In the cells co-transfected with syntaxin 1A and either mSlo from brain or bSlo from aorta, we observed that syntaxin 1A was also present in each of the BKCa channel immunoprecipitates. This finding thus demonstrates that syntaxin 1A is able to co-associate with functional BKCa channels in the absence of other neuronal presynaptic proteins. Furthermore, this association does not appear to be specific to neuronal BKCa channels, as the smooth muscle form of the channel appears to be an equally effective partner. However, it is important to note that the mSlo and bSlo cDNAs used in our study are predicted to share > 95 % identity at the amino acid level, therefore, it is very likely that a putative site for syntaxin 1A binding is conserved between these two BKCa channel isoforms. As a control, we detected no syntaxin 1A immunoreactivity in BKCa channel immunoprecipitates from cells expressing syntaxin 1A alone. This result demonstrates that the syntaxin 1A co-immunoprecipitation observed above is strictly dependent upon BKCa channel co-expression.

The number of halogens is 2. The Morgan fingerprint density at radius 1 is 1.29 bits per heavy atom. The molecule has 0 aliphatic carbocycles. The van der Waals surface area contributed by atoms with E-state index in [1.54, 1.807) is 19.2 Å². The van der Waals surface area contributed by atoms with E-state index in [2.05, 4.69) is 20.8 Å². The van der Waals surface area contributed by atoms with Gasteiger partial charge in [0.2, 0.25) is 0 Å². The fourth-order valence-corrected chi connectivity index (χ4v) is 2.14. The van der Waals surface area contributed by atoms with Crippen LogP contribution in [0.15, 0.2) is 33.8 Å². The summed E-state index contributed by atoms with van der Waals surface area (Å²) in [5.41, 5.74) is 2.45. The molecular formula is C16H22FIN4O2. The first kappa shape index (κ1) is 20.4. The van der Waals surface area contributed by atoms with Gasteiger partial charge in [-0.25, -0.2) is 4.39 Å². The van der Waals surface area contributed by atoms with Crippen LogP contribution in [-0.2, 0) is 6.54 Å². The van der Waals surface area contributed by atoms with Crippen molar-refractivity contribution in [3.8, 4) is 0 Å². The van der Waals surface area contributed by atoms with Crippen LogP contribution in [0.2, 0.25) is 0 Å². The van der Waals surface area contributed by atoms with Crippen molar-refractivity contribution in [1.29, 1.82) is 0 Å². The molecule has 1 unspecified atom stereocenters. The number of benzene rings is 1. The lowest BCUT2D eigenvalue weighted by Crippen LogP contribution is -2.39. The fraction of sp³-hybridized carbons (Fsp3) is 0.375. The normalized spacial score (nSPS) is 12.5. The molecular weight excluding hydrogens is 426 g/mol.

To confirm that this observed pattern of syntaxin 1A immunoreactivity correlated with the level of BKCa channel protein isolated by direct immunoprecipitation, we probed these anti-channel immunoprecipitates for the presence of the BKCaα subunit (Fig. 2B). In cells transfected with either the mSlo or bSlo cDNAs, we observed immunoreactive bands of apparent molecular mass ≈120 kDa; however, no such band was detected in cells transfected with syntaxin 1A alone. The slight difference observed in the apparent molecular masses for the mSlo and bSlo immunoreactive bands is accounted for by the smaller predicted size of the full-length bSloα subunit (1113 amino acids) versus the mSloα subunit (1144 amino acids) encoded by the cDNA clones used in this study.